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Evaluation of the relative available energy of several dietary fiber preparations using breath hydrogen evolution in healthy humans.

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Graduate School of Human Health Science, University of Nagasaki, Siebold.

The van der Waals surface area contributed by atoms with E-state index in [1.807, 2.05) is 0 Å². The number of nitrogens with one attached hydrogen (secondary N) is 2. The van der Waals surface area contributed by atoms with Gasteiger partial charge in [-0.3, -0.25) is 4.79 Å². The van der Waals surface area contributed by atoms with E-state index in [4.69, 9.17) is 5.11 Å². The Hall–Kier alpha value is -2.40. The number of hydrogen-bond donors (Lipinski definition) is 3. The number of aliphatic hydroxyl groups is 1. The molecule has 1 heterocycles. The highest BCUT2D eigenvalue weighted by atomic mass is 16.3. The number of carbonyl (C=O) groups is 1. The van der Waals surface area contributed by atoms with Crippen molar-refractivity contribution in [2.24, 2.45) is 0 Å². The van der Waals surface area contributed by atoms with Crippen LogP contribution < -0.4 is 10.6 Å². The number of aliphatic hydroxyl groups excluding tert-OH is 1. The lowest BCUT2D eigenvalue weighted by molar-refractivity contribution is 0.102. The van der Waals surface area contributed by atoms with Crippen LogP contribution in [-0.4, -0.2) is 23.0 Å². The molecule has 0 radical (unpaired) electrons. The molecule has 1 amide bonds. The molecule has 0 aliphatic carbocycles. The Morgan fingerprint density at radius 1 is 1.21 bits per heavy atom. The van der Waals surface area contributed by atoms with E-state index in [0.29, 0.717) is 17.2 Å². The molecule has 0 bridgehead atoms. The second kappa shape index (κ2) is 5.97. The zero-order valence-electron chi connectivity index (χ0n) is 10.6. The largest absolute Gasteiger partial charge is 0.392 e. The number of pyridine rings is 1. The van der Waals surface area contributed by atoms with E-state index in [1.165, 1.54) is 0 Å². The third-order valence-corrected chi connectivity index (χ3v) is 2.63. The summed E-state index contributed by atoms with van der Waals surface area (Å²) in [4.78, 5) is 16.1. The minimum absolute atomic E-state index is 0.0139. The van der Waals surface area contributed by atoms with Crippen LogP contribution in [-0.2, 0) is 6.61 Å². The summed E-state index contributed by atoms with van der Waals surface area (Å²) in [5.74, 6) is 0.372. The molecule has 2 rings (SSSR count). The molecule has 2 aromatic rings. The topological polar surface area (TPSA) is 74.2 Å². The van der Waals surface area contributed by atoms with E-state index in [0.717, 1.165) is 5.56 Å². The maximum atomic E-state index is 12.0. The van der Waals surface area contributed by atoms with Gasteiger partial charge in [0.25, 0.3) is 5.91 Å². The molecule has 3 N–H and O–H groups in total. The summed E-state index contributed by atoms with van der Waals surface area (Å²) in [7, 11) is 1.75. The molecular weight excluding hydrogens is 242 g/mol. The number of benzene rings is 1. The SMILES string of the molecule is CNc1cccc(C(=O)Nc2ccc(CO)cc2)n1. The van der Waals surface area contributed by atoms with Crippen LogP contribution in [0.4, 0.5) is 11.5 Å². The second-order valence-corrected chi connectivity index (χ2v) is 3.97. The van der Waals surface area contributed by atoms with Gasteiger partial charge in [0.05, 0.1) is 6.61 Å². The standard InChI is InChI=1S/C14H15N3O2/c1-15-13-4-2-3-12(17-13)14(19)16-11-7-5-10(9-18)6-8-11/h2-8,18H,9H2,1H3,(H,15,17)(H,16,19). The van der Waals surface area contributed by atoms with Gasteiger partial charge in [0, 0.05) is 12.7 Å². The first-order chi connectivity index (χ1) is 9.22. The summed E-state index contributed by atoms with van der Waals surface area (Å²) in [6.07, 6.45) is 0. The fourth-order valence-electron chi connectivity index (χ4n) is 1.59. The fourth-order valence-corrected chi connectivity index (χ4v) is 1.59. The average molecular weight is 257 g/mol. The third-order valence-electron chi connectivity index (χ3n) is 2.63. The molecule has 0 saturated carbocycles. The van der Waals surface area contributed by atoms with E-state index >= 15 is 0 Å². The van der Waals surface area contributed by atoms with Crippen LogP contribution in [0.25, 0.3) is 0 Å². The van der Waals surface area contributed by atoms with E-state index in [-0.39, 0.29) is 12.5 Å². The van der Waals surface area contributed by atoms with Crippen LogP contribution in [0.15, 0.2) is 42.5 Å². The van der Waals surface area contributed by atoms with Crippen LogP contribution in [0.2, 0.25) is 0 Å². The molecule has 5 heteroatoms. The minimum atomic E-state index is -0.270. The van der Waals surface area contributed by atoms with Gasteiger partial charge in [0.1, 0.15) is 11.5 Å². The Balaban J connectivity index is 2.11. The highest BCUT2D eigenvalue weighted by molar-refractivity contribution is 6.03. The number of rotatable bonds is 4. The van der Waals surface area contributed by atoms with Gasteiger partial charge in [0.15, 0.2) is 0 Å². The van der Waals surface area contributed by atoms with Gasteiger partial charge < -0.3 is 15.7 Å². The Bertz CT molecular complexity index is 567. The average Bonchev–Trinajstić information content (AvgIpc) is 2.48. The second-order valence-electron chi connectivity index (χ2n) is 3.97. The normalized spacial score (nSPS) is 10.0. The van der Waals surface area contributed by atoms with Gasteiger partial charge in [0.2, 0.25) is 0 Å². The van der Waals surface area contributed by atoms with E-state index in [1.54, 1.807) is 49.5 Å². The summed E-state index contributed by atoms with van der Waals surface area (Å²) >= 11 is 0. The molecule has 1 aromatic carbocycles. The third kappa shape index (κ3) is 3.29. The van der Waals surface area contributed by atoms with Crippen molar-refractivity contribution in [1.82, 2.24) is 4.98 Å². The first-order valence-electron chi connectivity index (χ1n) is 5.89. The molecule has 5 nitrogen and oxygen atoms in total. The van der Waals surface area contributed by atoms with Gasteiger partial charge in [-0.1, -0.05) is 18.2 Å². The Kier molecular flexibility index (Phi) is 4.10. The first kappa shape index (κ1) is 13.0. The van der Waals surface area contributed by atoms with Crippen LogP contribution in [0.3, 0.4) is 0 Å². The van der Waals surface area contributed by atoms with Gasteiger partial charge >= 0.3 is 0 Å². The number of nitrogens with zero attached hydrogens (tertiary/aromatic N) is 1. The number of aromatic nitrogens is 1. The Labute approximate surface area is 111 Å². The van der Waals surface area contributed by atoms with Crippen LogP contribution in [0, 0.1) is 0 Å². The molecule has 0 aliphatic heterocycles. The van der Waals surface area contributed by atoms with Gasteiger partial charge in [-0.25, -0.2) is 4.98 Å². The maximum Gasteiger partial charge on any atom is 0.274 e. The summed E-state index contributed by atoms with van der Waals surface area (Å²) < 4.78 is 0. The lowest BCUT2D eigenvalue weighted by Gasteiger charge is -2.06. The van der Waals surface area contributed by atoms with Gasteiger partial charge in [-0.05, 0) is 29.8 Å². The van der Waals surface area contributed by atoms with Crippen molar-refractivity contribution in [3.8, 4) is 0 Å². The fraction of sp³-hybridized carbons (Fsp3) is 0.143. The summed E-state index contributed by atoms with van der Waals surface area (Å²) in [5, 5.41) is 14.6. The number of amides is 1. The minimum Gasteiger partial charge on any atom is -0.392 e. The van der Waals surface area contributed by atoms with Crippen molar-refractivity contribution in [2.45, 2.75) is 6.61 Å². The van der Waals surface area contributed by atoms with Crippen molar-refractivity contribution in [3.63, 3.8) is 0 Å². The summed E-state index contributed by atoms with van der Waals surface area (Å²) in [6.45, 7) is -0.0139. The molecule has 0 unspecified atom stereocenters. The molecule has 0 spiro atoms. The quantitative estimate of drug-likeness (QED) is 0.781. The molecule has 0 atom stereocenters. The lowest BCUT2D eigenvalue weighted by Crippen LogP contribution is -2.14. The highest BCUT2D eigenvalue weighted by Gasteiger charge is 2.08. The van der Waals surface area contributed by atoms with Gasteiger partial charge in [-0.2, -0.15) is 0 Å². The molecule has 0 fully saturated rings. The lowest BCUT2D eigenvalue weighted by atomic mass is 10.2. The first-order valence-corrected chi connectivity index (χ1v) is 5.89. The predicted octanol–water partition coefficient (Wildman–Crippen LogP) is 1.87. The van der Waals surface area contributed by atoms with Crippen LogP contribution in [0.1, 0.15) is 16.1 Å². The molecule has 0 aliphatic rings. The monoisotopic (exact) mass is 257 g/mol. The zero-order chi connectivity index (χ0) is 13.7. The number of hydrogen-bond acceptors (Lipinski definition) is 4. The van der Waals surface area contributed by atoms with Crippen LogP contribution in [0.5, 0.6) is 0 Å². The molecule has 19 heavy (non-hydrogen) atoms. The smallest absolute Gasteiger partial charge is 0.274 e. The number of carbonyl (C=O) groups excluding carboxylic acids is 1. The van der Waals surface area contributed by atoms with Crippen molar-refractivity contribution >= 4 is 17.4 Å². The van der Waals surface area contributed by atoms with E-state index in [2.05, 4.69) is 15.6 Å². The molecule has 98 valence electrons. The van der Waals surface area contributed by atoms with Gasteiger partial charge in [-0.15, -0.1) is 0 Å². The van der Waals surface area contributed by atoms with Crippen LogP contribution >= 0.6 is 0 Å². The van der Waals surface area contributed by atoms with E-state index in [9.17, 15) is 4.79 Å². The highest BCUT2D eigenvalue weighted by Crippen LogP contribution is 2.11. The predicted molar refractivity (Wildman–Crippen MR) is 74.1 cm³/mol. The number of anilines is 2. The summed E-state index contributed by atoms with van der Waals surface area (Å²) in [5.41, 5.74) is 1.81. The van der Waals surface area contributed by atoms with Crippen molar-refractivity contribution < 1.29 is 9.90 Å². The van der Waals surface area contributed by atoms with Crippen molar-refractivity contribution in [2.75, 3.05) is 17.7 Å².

A standardized simple, indirect method for assessing the relative energy of dietary fiber carbohydrates is not yet established. There is a need for a standardized in vivo assay. The objective of the present study was to evaluate the relative available energy (RAE) for 9 major dietary fiber materials (DFMs) based on fermentability from breath hydrogen excretion (BHE) in subjects. Fructooligosaccharide (FOS) was used as a reference. The study was conducted using a within-subject, repeated measures design and approved by the Ethical Committee of University of Nagasaki. After DFM ingestion, end-expiratory gas (750-mL) was collected at 1-h intervals for 8 h, as well as at 2-h intervals between 8 h and 14 h, and 30 min after waking up and 24 h after DFM ingestion. Breath hydrogen concentration was assessed with a gas chromatograph. The RAE of DFMs tested was evaluated based on the area under the curve (AUC) of BHE of FOS. Based on the ratio of AUC for 8 h, the RAE of polydextrose, partially hydrolysed guar gum, resistant maltodextrin and partially hydrolysed alginate was 1 kcal/g, and that of glucomannan, heat-moisture treatment and high-amylose cornstarch and cellulose was 0 kcal/g, while the RAE of all tested DEMs including cellulose and glucomannan was 1 kcal/g in the calculation based on AUCs for 14 h and 24 h in subjects. We suggest that a breath hydrogen collection period of 14 h or more could be used to measure RAE for a range of fiber preparations in vivo.

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